The film’s representation of women would be considerably poorer, however, if the Imperator was the only main female character. For all of Furiosa’s positive traits, it would be too easy to argue for her being yet another female character that achieves strength by coopting stereotypically male signifiers. (i.e. the shaved head, the proficiency with firearms, the military position in a hierarchy, the war make-up, etc.) Fortunately the film finds space in its plot to feature the elderly women that aid the caravan in their path through the dessert, and the extremely feminine figures of Immortan Joe’s wives. The film is not reductive in its presentation of female characters, there’s no “one way” to be a successful female figure in the world of Fury Road; rather, we find a more kaleidoscopic view that presents various models of appearance, age, and disposition, each armed with a comparable level of agency and skill.
The introduction to the wives is a particularly interesting moment. At first glance, it’s easy for this scene, of the aforementioned scantily clad supermodels bathing in the desert with the camera lingering on their bodies, to seem like a vestigial remainder of a previous generation of action filmmaking. It’s not until the film lands on the close-up of the horrifying chastity belt that’s being removed that the scene makes more sense, and it’s not until we realize that the plot of the film is literally about these women going from being objects for the satisfaction of one man’s personal sexual pleasure to coming into their own as independent human beings that the larger context for the scene makes sense. We are forced to see them as the sex objects that they have been reduced to, then sucker-punched with the horror that’s been inflicted on them. Once again, the film builds its political case through narrative: it pushes the audience towards wanting these women to be independent of the domineering dictator that has defined their existence up to that point.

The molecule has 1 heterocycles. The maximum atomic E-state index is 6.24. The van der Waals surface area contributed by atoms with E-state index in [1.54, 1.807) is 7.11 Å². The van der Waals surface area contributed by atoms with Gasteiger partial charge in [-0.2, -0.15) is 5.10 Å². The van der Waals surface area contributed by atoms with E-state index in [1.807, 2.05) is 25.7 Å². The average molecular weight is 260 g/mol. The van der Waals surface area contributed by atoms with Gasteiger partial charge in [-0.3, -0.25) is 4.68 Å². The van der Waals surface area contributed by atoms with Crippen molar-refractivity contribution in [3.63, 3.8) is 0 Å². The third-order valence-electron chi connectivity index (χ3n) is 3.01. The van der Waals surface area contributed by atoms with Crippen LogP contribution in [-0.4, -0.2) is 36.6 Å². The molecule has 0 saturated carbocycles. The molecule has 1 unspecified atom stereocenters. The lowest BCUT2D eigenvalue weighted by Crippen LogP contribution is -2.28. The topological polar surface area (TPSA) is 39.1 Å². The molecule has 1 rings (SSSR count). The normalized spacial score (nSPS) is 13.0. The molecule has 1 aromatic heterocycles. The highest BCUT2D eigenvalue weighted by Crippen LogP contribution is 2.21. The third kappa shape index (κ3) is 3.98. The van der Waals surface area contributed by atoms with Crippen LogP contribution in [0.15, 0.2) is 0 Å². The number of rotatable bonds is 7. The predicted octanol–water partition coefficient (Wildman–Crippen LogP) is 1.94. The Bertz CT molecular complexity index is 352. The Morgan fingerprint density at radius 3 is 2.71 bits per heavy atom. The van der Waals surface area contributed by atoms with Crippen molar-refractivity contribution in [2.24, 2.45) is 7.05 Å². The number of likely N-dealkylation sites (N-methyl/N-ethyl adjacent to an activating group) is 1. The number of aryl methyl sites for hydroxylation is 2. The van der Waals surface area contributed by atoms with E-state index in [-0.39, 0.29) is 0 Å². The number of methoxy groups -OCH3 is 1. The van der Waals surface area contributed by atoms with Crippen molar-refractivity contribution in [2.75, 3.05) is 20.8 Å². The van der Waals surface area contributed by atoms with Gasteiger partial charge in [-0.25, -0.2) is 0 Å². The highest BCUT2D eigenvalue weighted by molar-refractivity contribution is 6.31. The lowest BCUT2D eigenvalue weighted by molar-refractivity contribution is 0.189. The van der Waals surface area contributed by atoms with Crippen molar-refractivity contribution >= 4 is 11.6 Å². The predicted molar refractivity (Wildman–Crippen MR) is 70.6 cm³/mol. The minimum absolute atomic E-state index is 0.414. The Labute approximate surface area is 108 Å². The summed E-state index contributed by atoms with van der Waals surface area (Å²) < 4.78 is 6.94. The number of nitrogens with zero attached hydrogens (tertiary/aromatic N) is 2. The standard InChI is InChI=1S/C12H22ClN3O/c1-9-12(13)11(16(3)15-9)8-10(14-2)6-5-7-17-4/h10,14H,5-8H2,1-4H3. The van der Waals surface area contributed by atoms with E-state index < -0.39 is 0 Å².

This is how Fury Road does business, and it’s the reason why the film is so subversively effective at smuggling big ideas into an action film. It knows how to animate the concepts it’s trying to expound upon by making them into characters and how to set the discourse into motion. Even the ending of the film, with Furiosa and the surviving wives taking control of the citadel after Immortan Joe’s death, seems to play almost on a meta-textual level. You could say that it stands for the way that the female characters have taken over the action film after destroying the controlling influence that kept all elements suffused in testosterone-fueled imagery. And you could also take the joyous ovation they receive as indicative of the hunger for change that a people have after having one single, all encompassing world-view of how things should be foisted upon them for a really long time. And if you did that, well… I would call that an interpretation of the film, but it’d be one that is working with the prime material that Miller and Company have laid out. Definitely not crazy talk. But ultimately that is the greatest triumph of Fury Road, it has created the space to have this discussion about femaleness, feminism, and action filmmaking, and a great case study for how these things can intersect to broaden our horizons. More films need to do that.
And more films need to feature rock band cars with flame-wielding guitarists.